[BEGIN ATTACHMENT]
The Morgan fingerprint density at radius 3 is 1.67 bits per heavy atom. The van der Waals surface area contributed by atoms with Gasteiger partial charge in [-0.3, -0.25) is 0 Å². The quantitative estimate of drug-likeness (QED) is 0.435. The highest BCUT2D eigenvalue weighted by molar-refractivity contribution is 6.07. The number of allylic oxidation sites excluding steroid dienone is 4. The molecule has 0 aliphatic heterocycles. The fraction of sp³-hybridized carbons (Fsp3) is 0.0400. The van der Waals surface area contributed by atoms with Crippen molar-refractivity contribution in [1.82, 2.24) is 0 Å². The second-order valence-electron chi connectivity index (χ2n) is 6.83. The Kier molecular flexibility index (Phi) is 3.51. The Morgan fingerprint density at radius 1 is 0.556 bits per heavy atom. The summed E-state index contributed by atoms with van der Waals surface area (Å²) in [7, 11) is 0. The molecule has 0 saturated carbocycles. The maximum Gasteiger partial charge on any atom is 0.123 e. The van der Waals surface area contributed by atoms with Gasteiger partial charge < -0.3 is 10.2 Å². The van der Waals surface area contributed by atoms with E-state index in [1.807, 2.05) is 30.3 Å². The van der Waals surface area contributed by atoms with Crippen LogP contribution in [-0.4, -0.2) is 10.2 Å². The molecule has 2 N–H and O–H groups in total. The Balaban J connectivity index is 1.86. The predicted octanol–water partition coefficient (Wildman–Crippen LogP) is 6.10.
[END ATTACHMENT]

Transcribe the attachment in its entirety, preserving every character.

The Morgan fingerprint density at radius 3 is 1.67 bits per heavy atom. The van der Waals surface area contributed by atoms with Gasteiger partial charge in [-0.3, -0.25) is 0 Å². The quantitative estimate of drug-likeness (QED) is 0.435. The highest BCUT2D eigenvalue weighted by molar-refractivity contribution is 6.07. The number of allylic oxidation sites excluding steroid dienone is 4. The molecule has 0 aliphatic heterocycles. The fraction of sp³-hybridized carbons (Fsp3) is 0.0400. The van der Waals surface area contributed by atoms with Crippen molar-refractivity contribution in [1.82, 2.24) is 0 Å². The second-order valence-electron chi connectivity index (χ2n) is 6.83. The Kier molecular flexibility index (Phi) is 3.51. The Morgan fingerprint density at radius 1 is 0.556 bits per heavy atom. The summed E-state index contributed by atoms with van der Waals surface area (Å²) in [7, 11) is 0. The molecule has 0 saturated carbocycles. The maximum Gasteiger partial charge on any atom is 0.123 e. The van der Waals surface area contributed by atoms with Gasteiger partial charge < -0.3 is 10.2 Å². The van der Waals surface area contributed by atoms with E-state index in [1.807, 2.05) is 30.3 Å². The van der Waals surface area contributed by atoms with Crippen LogP contribution in [-0.4, -0.2) is 10.2 Å². The molecule has 2 N–H and O–H groups in total. The Balaban J connectivity index is 1.86. The predicted octanol–water partition coefficient (Wildman–Crippen LogP) is 6.10.